The reader will now understand why this subject has more than a mere antiquarian interest. The position of the Christians under the Khans of the Golden Horde was very like the present position of the Christians in Turkey. For some time after the conquest Russia was ruled as Bulgaria is now; then she obtained an autonomy similar to that of Servia and Roumania at the present day; and ultimately she gained complete independence. Thus the Russians long formed the vanguard in the cause of Slavonic emancipation. They were the first of the Slavonic peoples to fall under the Tartar yoke, and the first to emancipate themselves. This they have not forgotten, and we cannot wonder that they should now sympathise with those cognate races which are striving to follow their example. The epigrammatic saying that the sympathy of the Russian people with the Servians and Bulgarians is a mere "philological sentiment," cannot be accepted by any one who knows the history of Eastern Europe.

CHAPTER XXIII.

THE COSSACKS.

Tartar Raids-Slave-markets of the Crimea-The Military Cordon and the Free Cossacks-"Beyond the Rapids"-The Zaporovian Commonwealth compared with Sparta and with the Mediæval Military Orders-The Cossacks of the Don, of the Volga, and of the Ural-Border Warfare-The Modern Cossacks-Land Tenure among the Cossacks of the Don-The Transition from Pastoral to Agricultural Life-" Universal Law" of Social Development-Communal versus Private Property-Flogging as a means of Landregistration.

To conquer the Tartars was no easy task, but to pacify them and introduce law and order amongst them was a work of much greater difficulty. Long after they had lost their political independence they retained their old pastoral mode of life, and harassed the agricultural population of the outlying provinces in the same way as the Red Indians harass the white colonists in the western territories of America at the present day. What considerably added to the difficulty was that a large section of the Horde, inhabiting the Crimea and the steppe to the north of the Black Sea, escaped conquest by submitting to the Ottoman Turks and becoming tributaries of the Sultan. The Turks were at that time a formidable aggressive power, with which the Tsars of Muscovy were too weak to cope successfully, and the Khan of the Crimea could always, when hard pressed by his northern neighbours, obtain assistance from Constantinople. This potentate exercised a nominal authority over the pastoral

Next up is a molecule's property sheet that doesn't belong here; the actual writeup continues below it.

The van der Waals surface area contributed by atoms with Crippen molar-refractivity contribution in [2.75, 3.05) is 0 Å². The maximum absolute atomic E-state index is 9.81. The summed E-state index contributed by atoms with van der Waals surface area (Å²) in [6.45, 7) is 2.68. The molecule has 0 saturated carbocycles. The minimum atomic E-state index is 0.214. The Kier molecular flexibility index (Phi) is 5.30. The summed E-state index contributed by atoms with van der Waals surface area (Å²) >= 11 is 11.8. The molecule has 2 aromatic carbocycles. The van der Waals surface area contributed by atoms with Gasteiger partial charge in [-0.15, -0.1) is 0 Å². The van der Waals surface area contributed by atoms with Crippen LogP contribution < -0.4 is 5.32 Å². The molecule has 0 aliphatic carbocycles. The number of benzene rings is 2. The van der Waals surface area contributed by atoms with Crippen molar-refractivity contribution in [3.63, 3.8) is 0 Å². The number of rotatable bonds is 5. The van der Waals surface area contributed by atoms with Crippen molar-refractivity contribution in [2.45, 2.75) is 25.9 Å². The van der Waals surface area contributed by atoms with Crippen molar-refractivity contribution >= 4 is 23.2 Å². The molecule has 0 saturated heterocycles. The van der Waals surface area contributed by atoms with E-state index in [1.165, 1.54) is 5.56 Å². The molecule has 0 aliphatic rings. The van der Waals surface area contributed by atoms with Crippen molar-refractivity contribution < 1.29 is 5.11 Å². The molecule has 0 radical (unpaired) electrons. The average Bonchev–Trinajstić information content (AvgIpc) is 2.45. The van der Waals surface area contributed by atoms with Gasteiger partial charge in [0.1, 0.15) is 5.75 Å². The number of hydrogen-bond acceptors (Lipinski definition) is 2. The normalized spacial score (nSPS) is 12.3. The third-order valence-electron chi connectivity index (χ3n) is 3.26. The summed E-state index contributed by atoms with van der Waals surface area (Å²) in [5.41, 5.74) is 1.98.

tribes which roamed on the steppe between the Crimea and the Russian frontier, but he had neither the power nor the desire to control their aggressive tendencies. Their raids in Russian and Polish territory ensured, among other advantages, a regular and plentiful supply of slaves, which formed the chief article of export from Kaffa-the modern Theodosia-and from the other seaports of the coast.

Of this slave trade, which flourished down to 1783, when the Crimea was finally conquered and annexed to Russia, we have a graphic account by an eyewitness, a Lithuanian traveller of the sixteenth cen

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tury. Ships from Asia," he says, "bring arms, clothes, and horses to the Crimean Tartars, and start on the homeward voyage laden with slaves. It is for this kind of merchandise alone that the Crimean markets are remarkable. Slaves may be always had for sale as a pledge or as a present, and every one rich enough to have a horse deals in them. If a man wishes to buy clothes, arms, or horses, and does not happen to have at the moment any slaves, he takes on credit the articles required, and makes a formal promise to deliver at a given term a certain number of people of our blood-being convinced that he can get by that time the requisite number. And these promises are always accurately fulfilled, as if those who made them had always a supply of our people in their courtyards. A Jewish money-changer, sitting at the gate of Tauris and seeing constantly the countless multitude of our countrymen led in as captives, asked us whether there still